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Mike19
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IMHO, Computer Audiophile is not newB friendly. But neither is any other PC audio forum that I've visited. Not HeadFi, not Audiogon, not Hydrogen, not none of them (excuse my French).

 

I wonder how many newBs have visited these forums in order to investigate the possibilty of giving up CDs in favor of computer audio and then abandoning the idea because they feel its just too complicated.

 

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The problem is that there are too many start out options, by which I don't mean just levels of expertise (some from audio, some from computer) but also the range of equipment starting points.

 

I think this forum does pretty well under the circumstances and it' growing, so the chances are a complete, simple, jargon-free A to Z will be here eventually. Of course, then the industry will go and change something ...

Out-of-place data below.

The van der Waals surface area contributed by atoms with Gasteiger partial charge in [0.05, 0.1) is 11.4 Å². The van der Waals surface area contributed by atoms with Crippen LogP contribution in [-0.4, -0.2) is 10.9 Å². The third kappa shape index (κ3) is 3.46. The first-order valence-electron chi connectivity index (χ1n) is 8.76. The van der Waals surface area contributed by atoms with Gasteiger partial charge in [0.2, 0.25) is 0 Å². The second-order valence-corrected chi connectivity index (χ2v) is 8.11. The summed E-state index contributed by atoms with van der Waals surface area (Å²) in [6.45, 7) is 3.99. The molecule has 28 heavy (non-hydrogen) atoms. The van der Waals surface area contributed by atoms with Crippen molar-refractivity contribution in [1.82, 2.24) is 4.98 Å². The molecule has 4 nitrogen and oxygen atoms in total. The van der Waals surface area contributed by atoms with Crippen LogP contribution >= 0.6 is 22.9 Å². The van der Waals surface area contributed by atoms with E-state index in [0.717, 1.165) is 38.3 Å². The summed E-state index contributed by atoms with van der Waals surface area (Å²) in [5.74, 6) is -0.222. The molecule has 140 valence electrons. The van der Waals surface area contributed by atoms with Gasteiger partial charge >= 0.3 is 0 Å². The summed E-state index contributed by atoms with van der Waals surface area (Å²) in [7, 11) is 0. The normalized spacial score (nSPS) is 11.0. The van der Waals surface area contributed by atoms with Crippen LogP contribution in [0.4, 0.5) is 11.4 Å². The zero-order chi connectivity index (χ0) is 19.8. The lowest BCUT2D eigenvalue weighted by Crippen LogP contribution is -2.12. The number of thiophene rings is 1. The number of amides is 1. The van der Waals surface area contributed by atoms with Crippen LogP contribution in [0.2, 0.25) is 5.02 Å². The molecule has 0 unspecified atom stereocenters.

Besides, it's a good place to ask questions you might think are earth-shatteringly obvious. Most folk won't mind. (You mean NAS doesn't stand for Networked Audio Stupidity?)

 

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...if you have an Apple computer or a PC running Vista. If you're on XP, you'll need some drivers. Do a search here and you'll find out all you need to know about that. Then...

 

Download iTunes from Apple (it's free and there's a PC version).

 

Download a few songs from there or copy some cds to your computer's hard drive using iTunes "import" function (copy them as lossless files if you want CD quality).

 

Does your computer have audio out (RCA plugs)? If so run a stereo RCA cable from the audio out on your computer to an AUX in on your receiver, integrated amp or preamp.

 

If your computer doesn't have audio outs, go to the local electronics store and get a mini stereo phono to dual RCA adapter. Plug those RCAs into your existing system.

 

Choose and play your computer like any other source.

 

If that doesn't sound as good as your CD player, you probably need an external DAC (digital to analog converter). They run from

I confess. I\'m an audiophool.